In preparation for the PicBod (Picturing the Body) module this term, we were asked to produce a self portrait over the holidays. The self portrait was unrestricted in theme and technique yet it still had to supply a message to the viewer. Time should have been spent understanding what it is you wished to convey before then looking at the composition and mechanics of the image and finally production.
After doing a previous portrait task over the summer, I wanted to continue my ideas around these portraits for my self portrait for the PicBod task. I previously look at the ideas of identity and what is our true identity; I questioned whether our appearance could be seen as our ‘true’ identity. I felt that because people can manipulate their appearance, for example by the use of make-up and post production photoshop of images, even going as far as having plastic surgery, that our appearance is not our ‘true’ identity as we can change it if we wish. I believe that our true identity is more biological, and so I looked into the idea of biological identity and how it cannot be change, our DNA makes us who we are. From this idea I created a set of images that were of fingerprints, I used these fingerprints to present my idea of biological identity and how it cannot be changed easily.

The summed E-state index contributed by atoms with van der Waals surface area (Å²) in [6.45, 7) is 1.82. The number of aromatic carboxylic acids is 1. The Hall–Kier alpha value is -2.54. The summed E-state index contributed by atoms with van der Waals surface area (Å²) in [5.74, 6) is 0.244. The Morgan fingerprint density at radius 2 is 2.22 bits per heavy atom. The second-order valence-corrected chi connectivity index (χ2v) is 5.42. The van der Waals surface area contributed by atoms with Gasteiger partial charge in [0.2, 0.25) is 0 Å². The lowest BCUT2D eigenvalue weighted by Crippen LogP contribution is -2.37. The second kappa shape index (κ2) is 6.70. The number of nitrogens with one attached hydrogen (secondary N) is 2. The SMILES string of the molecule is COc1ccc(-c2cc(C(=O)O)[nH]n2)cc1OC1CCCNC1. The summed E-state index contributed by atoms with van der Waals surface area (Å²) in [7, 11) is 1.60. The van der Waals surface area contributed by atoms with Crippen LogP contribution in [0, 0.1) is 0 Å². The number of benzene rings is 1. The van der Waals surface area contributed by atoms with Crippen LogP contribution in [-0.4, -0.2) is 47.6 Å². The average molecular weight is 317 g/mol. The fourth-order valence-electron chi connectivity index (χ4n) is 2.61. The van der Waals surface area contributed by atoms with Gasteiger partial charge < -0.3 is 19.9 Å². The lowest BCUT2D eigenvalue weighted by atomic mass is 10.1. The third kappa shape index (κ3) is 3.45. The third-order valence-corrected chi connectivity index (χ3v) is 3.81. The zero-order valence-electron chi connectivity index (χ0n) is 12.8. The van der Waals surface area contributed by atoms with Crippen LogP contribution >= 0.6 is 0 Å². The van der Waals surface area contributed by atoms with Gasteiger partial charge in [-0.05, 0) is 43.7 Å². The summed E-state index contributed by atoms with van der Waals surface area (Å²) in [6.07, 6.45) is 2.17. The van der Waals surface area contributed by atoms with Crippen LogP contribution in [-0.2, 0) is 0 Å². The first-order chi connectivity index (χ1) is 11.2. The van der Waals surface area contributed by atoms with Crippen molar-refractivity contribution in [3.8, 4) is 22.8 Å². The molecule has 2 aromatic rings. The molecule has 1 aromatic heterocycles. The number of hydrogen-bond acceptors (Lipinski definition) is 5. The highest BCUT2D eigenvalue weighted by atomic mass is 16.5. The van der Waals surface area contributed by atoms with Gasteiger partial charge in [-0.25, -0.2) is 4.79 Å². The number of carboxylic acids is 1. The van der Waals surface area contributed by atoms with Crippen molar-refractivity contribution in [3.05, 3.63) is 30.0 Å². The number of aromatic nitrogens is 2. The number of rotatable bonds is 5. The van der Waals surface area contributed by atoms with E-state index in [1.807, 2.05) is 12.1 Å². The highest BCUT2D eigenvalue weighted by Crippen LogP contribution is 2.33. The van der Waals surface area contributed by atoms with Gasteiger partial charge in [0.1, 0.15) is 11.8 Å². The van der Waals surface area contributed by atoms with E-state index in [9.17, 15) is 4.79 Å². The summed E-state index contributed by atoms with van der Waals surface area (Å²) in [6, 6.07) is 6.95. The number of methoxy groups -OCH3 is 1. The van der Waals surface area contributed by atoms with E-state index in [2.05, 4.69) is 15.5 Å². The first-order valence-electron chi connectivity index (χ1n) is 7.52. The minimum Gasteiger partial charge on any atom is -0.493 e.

For this task I continued looking at this idea of biological identity, and decided to look more into the idea of DNA and what make us who we are? I wanted to show how my genes come from my parents and without them I would not be me; I came up with the idea of merging three portraits, of my mum, dad and myself, to show this idea of biological identity and how my parents made me who I am.
After creating my photograph containing all three people, I then decided to create two more images, one of just my mum and myself and the other of my dad and myself, I wanted to see how similar we look and who I look more like as this was of personal interest to me. People often say that I look like my dad, however when creating these two images, it turned out I looked a lot more like my mum.
This work around identity and particularly biological identity is very interesting to me and I want to continue this research into these themes.